July 8, 2008 at 12:57 pm |
  22. bill

    I disagree that all Clinton people will get on board. I still have not heard enough from Obama to overcome the feelings that I have from the primary. I do not know if I can vote for him or if I will just stay home. That is what I see as my options now, unless Obama is able to make me feel compelled to join him, so far he has not.

    July 8, 2008 at 12:48 pm |
  23. LynnB

    So sorry but Dukakis is wrong on the Hillary Clinton supporters – they will not automatically go with him in the general just because he is a Democrat – ask one – specifically me – and I think I speak for others.......there is NO WAY that i will vote for Obama unless Clinton is on the ticket – it will NEVER happen. NEVER – just watch!

    July 8, 2008 at 12:42 pm |
  24. Cindy

    Kris....No one believes anything that polls say....at least not the voters. The only ones that want to believe them are the ones who are counting on them to back what they are trying to put out as the truth. How many times have polls been wrong in the past? A LOT!! There is no clear cut scientifically proven way to say that polls work all of the time.

    And honestly...no one tells the truth when polled. They say what they think that poller wants to hear. So regardless of what anyone including you say polls still don't matter at all and are NOT correct.


    July 8, 2008 at 12:41 pm |
  25. Susan

    I agree with former Gov. Mike Dukakis on the following:

    Polls-– The results of a poll depend on the sample mix percentages and can be done to obtain any result you want, depending on who is polled and who is doing the polling. That is why some polls have Senator Obama ahead and some have Senator McCain ahead and some have them even.

    VP-– Each candidate should look at where they are weak and pick a VP with that particular experience. Senator Obama would go for foreign policy and Senator McCain would go for economic experiences. VP selections are going to very important this year.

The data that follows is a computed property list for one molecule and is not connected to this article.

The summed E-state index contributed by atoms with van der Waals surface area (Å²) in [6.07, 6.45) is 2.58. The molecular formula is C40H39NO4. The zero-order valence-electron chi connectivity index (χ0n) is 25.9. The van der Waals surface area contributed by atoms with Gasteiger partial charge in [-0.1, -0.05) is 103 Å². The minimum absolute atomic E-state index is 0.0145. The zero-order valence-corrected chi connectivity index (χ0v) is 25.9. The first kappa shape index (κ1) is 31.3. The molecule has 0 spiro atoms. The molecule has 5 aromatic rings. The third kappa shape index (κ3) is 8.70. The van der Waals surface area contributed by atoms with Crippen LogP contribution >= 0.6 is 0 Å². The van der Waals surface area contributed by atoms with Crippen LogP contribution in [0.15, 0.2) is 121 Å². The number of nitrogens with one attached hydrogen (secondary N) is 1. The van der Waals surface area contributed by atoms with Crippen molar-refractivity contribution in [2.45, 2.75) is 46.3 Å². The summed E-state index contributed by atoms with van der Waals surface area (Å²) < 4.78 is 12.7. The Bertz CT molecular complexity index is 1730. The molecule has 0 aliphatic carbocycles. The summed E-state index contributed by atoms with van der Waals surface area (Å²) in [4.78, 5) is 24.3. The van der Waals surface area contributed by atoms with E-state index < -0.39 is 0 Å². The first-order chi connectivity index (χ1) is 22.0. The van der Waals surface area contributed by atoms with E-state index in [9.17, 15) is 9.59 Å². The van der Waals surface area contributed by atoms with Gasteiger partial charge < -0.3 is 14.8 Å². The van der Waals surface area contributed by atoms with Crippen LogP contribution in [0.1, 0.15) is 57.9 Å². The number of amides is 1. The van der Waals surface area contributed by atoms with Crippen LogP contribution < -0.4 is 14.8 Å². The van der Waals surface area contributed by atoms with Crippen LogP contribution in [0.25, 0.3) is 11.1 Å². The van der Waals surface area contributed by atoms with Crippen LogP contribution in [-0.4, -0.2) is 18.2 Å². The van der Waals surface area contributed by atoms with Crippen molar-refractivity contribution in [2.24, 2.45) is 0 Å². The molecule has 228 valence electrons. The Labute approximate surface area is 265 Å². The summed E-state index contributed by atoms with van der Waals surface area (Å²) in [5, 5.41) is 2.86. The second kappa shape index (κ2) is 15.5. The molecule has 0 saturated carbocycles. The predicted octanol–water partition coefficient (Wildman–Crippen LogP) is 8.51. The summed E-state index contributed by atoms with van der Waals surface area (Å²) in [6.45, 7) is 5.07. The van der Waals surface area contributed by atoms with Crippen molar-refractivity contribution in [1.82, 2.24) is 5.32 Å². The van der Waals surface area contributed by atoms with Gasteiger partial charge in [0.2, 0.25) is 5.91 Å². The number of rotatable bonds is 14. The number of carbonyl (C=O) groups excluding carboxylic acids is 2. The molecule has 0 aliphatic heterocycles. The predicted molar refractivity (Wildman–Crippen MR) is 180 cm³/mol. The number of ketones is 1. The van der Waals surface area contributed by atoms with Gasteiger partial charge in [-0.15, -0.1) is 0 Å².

Middle America- Senator's Obama & McCain are both milling around the 50 yard line as we speak.

    It would look like a good year for Democratic Party, but it is not a given.


    July 8, 2008 at 12:38 pm |
  26. Kris

    Cindy – The point Dukakis is making in saying that the polls are meaningless at this point is that it is early in the game and a lot can and will change.

    However he was not questioning the fundamentals of statistical analysis... it is a matter of fact in statistics that the entire nation can be well represented by a test population on the scale of a thousand or so participants and with a very low margin of error, usually plus or minus 5% or less.

    July 8, 2008 at 12:23 pm |
  27. Denise Groves

    I agree with him: these polls mean absolutely nothing. It's only August! I was watching Mornin Joe last week and Pat Buchanan was on the show. He had the audacity to ask Sen. Harold Ford (TN) how come Obama always stumbles towards the end of the race! lol. Ford, wisely, told Buchanan this is only July! We still have four more months to go!
    The daily trackings are riiculous, but I will say this, Obama will loose my homestate (KY) and W. Va, the two states HIllary was so jubilant about winning during the primary are as red as can be.

    July 8, 2008 at 11:55 am |
  28. deborah, OH

    I agree on a couple of things...polls are not meaningful anymore, because I don't think people give 'truthful' answers anymore. I didn't, just because.......

    Also, EVERY STATE counts, & deserves each candidate's attention.

    Still 4 months to go.....

    July 8, 2008 at 11:54 am |
  29. Reggaefloww

    Speaking of Democratic Vice Presidents,

    It seems that Obama really only has four choices if you look at the CNN website. Bill Richardson, Wesley Clark, Sam Nunn, or Hillary. It seems that everyone else could hurt him or doesn't want it. It won't surprise me at all if Obama picks Hillary. Wouldn't it be cool though if Obama tabbed Gore? 🙂

    July 8, 2008 at 11:52 am |
  30. Jude

    Obama, Learn from the mistakes made by former failed Democrat presidential campaigns like those of Dukakis, Gore and Kerry.

    July 8, 2008 at 11:46 am |
  31. Dee

    I agree with Dukakis, and always liked him. I was probably one of the few people who voted for him lol. I think Kerry's problem was that he let G. Bush get away with that Swift Boat lie lol. I love the way that some of them Swift Boaters are currently in commercials supporting McCain. Obama seems to jump at each one of these lies that come up about him, a little too much for my taste, but Obama doesn't seem like he wants to be Swift Boated. Whether that will be a good thing or not I'm not sure. I do know that Republicans are really insidious and you have to be tough to battle them. I'm still pretty shocked at the way the Media is saying that Obama has flip flopped on key issues. Obama has always said that he wants to be as careful getting out of Iraq as Stupid Bush was getting us into it. I heard him say that with my own ears last year. Yet the media wants to claim that he's flip flopped on this issue. Amazing too me, they've done that with a few other issues as well that I've heard Obama be consistent about.